obviously intended to be George W. Bush. How do we know that? Because Dickie Pilager speaks in short, simplistic sound bites, uses platitudes to conceal his real objectives and has verbal vertigo..
But if you go to the movie you'll get much more out of it, whether you love or loathe George Bush, by not seeing Pilager as Bush. In some ways Pilager's politics and style are incidental to the plot that absorbs Danny O'Brien and Nora Allardyce (Danny Huston and Maria Bello), and the humorous interlude with Madeline Pilager (Daryl Hannah). These parts of the movie, which take up most of the running time, could easily have been derived from a plot with an old school machine politics Democrat, as well as it actually was from a corporate-Christian Republican.
And while the verbal miscues of Dickie Pilager have a certain echo in the President's1, surely it's possible to laugh at the politician out of his depth without insisting on seeing them as a standin for a particular, current politician.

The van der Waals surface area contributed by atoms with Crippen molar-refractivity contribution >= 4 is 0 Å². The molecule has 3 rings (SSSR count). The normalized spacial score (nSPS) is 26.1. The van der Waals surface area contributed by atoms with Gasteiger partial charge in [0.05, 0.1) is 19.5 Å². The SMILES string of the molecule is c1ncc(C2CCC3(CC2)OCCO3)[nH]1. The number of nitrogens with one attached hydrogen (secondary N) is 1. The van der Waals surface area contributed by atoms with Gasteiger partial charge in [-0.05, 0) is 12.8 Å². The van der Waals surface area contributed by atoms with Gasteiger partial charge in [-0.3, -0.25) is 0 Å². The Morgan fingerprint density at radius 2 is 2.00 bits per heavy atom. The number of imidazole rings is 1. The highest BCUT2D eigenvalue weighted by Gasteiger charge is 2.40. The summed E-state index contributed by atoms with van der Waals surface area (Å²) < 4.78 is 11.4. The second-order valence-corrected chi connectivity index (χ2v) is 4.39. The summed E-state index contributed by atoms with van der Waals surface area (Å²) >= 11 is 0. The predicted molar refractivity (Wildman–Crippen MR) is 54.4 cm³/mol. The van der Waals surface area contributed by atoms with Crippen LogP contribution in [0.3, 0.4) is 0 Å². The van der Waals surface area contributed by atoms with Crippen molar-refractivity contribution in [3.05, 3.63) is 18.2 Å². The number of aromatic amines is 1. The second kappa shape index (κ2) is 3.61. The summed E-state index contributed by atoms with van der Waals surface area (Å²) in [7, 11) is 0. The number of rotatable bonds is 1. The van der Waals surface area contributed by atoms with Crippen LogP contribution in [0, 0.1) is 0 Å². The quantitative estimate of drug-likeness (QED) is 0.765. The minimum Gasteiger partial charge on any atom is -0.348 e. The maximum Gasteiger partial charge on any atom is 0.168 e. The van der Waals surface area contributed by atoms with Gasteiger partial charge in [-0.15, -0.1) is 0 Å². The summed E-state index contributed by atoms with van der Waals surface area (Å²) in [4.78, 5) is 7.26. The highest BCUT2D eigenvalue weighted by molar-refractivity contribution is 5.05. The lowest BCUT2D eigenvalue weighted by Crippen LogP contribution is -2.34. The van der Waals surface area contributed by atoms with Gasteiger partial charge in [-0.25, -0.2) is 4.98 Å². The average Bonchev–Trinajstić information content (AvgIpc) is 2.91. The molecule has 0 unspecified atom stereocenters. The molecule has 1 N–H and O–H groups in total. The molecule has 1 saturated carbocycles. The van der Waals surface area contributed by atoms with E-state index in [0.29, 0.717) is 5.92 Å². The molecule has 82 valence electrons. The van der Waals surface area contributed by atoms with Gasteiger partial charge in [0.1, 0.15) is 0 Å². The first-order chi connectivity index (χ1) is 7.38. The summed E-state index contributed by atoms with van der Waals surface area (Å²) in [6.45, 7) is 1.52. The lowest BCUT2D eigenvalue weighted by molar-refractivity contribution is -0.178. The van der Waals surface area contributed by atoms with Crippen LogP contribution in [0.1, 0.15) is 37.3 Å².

In a representative democracy where people are elected to govern or represent geographic area, there is often going to be a gap between who a politician claims to represent and who they actually represent. And in that gap, there's always going to be scope to wonder whether a politician is an independent Burkean representative of the people, or whether they do the bidding of specific groups within their constituency.
Over time, that likely averages out as true for the right as for the left, and the humor of this film is less dependent on current analogies than Ebert will have you believe.
1Most noticably their resort to circular reasoning when asked to explain something. "Priorities are the things that belong on the front burner." "Tribal sovereignty means that ... I mean, you’re a—you’re a—you’ve been given sovereignty and you’re viewed as a sovereign entity.")Posted by robe0419 at September 19, 2004 5:35 PM | TrackBack